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Bankrate's 2007 New Car Guide
Going green
Environmental concerns are bringing major changes -- right down to the cars we drive.
Going green
Green-fuel cars almost here -- at a price


Kermit the Frog was right: It's not easy being green.

Ever wonder what ever happened to the fun, funky alternative fuel vehicles that were promised in large numbers decades ago?

The problem often comes down to a different kind of green.

"It's a cost issue," says Bill Moore, publisher of EVWorld.com, a site devoted to electric vehicles and clean transportation. "In terms of technology, we've got it."

One company in India is trying to engineer a car that would run on compressed air, says Moore. It would have a fairly small range -- "about 60 to 100 miles" at a time, he says. "But it's one of the more interesting things out there."

NEVs or "neighborhood electric vehicles" (kind of like bigger, more passenger-friendly golf carts) can get you to the corner store and back. But since they have top speeds of 25 to 40 miles per hour, typically, they aren't allowed on some roads. And the range between charges is usually pretty limited, too.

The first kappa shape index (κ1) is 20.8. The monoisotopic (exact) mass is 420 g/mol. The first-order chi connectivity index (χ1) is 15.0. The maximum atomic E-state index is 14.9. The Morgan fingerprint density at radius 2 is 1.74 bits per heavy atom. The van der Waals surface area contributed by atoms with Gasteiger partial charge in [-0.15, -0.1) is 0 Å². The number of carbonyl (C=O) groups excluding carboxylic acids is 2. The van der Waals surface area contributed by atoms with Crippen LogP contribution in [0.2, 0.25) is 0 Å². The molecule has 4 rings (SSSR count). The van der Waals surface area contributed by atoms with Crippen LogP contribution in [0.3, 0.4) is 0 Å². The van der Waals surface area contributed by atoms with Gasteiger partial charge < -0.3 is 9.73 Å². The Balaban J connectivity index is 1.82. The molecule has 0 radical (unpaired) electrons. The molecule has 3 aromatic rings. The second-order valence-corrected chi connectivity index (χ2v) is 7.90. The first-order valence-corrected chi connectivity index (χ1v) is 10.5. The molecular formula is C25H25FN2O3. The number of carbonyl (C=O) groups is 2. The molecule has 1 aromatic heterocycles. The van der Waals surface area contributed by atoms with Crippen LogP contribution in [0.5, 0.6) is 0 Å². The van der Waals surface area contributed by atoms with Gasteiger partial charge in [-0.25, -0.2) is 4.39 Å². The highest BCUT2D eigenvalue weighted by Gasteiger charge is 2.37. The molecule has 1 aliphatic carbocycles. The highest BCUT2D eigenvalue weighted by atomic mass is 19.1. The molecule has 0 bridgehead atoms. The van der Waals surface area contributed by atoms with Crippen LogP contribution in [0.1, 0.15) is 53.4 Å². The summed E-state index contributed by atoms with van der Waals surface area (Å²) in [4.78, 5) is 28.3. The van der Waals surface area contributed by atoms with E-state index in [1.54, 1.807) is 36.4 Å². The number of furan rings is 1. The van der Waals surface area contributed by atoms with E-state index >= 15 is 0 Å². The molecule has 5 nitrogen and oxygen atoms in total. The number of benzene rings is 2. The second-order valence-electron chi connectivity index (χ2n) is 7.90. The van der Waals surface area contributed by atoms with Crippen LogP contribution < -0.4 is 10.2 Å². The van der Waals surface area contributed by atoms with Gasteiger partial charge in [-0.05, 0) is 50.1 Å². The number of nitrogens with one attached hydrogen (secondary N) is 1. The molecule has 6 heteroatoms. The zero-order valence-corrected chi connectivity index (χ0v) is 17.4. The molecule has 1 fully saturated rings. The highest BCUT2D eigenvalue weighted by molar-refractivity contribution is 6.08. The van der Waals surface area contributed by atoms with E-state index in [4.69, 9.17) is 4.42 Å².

But there are thousands of NEVs on the roads, and the number has been growing since 1999, says Brian Wynne, president of the Electric Drive Transportation Association, an industry group focusing on electric car technology. Still, he says, "it's not a big segment."

For a price, specialized companies will retrofit certain factory-made cars or trucks with a battery power source. And a few independent (and mechanically minded) folks have actually attempted the project themselves.

"Anybody can drive an electric car," says Moore. "You take the gasoline motor out and put in a battery."

But for the folks who like to buy cars in a more plug-and-play format, there isn't a lot to choose from when it comes to fossil-fuel alternatives. Still, a number of vehicles are grabbing some attention -- and ink -- lately. A few to consider:

Chevrolet Equinox
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Chevrolet Equinox: Chevrolet began leasing a small number -- abut 100 -- of these four-seat crossovers with a hydrogen fuel cell power system last September. Expected range on a tank of hydrogen? About 200 miles, says Rob Peterson, spokesman for General Motors Corp. The lease will be available in Washington D.C., Los Angeles and New York, says Peterson. "From a performance standpoint, expect it to be equal to" similar gasoline vehicles, he says. Another unexpected plus: no oil changes.

-- Updated: July 12, 2008
 
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